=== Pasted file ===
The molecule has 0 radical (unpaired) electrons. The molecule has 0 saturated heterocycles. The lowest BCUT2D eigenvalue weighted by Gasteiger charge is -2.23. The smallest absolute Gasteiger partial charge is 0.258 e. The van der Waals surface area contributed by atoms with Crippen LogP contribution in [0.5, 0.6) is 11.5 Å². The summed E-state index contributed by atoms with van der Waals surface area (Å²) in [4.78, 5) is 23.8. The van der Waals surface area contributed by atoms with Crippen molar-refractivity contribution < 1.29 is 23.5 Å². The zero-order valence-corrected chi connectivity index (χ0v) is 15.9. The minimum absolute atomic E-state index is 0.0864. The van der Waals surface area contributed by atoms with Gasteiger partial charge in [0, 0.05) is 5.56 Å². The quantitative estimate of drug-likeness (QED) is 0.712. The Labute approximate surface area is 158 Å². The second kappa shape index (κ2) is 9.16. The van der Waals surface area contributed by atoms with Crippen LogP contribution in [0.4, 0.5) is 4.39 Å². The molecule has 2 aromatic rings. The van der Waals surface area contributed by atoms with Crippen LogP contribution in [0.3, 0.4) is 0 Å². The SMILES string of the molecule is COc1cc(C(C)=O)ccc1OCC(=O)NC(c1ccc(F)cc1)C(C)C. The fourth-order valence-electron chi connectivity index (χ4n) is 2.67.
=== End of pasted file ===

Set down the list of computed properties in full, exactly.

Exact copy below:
The molecule has 0 radical (unpaired) electrons. The molecule has 0 saturated heterocycles. The lowest BCUT2D eigenvalue weighted by Gasteiger charge is -2.23. The smallest absolute Gasteiger partial charge is 0.258 e. The van der Waals surface area contributed by atoms with Crippen LogP contribution in [0.5, 0.6) is 11.5 Å². The summed E-state index contributed by atoms with van der Waals surface area (Å²) in [4.78, 5) is 23.8. The van der Waals surface area contributed by atoms with Crippen molar-refractivity contribution < 1.29 is 23.5 Å². The zero-order valence-corrected chi connectivity index (χ0v) is 15.9. The minimum absolute atomic E-state index is 0.0864. The van der Waals surface area contributed by atoms with Gasteiger partial charge in [0, 0.05) is 5.56 Å². The quantitative estimate of drug-likeness (QED) is 0.712. The Labute approximate surface area is 158 Å². The second kappa shape index (κ2) is 9.16. The van der Waals surface area contributed by atoms with Crippen LogP contribution in [0.4, 0.5) is 4.39 Å². The molecule has 2 aromatic rings. The van der Waals surface area contributed by atoms with Crippen LogP contribution in [0.3, 0.4) is 0 Å². The SMILES string of the molecule is COc1cc(C(C)=O)ccc1OCC(=O)NC(c1ccc(F)cc1)C(C)C. The fourth-order valence-electron chi connectivity index (χ4n) is 2.67.